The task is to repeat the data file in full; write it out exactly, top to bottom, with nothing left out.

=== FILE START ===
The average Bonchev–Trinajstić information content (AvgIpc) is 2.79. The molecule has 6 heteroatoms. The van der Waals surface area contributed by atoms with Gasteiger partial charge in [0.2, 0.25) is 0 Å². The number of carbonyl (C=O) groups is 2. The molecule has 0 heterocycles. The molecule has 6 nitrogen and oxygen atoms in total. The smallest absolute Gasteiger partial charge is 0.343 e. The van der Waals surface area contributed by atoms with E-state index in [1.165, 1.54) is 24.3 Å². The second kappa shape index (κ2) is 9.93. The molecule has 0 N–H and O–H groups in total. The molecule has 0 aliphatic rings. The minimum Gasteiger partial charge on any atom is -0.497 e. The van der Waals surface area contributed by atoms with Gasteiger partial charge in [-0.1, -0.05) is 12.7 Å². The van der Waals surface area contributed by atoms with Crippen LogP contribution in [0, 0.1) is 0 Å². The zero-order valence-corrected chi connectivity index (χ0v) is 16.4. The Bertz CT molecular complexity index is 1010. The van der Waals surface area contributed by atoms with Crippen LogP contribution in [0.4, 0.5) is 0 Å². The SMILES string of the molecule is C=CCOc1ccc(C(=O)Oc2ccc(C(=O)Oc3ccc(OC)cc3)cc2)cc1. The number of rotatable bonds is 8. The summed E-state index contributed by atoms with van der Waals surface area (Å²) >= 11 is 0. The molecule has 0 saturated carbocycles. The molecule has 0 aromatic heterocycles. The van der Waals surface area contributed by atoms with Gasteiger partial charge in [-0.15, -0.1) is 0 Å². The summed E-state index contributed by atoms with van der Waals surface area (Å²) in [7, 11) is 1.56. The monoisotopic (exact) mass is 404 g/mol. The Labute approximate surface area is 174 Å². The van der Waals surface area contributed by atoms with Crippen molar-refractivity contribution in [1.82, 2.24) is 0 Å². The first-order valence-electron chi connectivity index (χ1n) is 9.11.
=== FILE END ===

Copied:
The average Bonchev–Trinajstić information content (AvgIpc) is 2.79. The molecule has 6 heteroatoms. The van der Waals surface area contributed by atoms with Gasteiger partial charge in [0.2, 0.25) is 0 Å². The number of carbonyl (C=O) groups is 2. The molecule has 0 heterocycles. The molecule has 6 nitrogen and oxygen atoms in total. The smallest absolute Gasteiger partial charge is 0.343 e. The van der Waals surface area contributed by atoms with E-state index in [1.165, 1.54) is 24.3 Å². The second kappa shape index (κ2) is 9.93. The molecule has 0 N–H and O–H groups in total. The molecule has 0 aliphatic rings. The minimum Gasteiger partial charge on any atom is -0.497 e. The van der Waals surface area contributed by atoms with Gasteiger partial charge in [-0.1, -0.05) is 12.7 Å². The van der Waals surface area contributed by atoms with Crippen LogP contribution in [0, 0.1) is 0 Å². The zero-order valence-corrected chi connectivity index (χ0v) is 16.4. The Bertz CT molecular complexity index is 1010. The van der Waals surface area contributed by atoms with Crippen LogP contribution in [0.4, 0.5) is 0 Å². The SMILES string of the molecule is C=CCOc1ccc(C(=O)Oc2ccc(C(=O)Oc3ccc(OC)cc3)cc2)cc1. The number of rotatable bonds is 8. The summed E-state index contributed by atoms with van der Waals surface area (Å²) >= 11 is 0. The molecule has 0 saturated carbocycles. The molecule has 0 aromatic heterocycles. The van der Waals surface area contributed by atoms with Gasteiger partial charge in [-0.15, -0.1) is 0 Å². The summed E-state index contributed by atoms with van der Waals surface area (Å²) in [7, 11) is 1.56. The monoisotopic (exact) mass is 404 g/mol. The Labute approximate surface area is 174 Å². The van der Waals surface area contributed by atoms with Crippen molar-refractivity contribution in [1.82, 2.24) is 0 Å². The first-order valence-electron chi connectivity index (χ1n) is 9.11.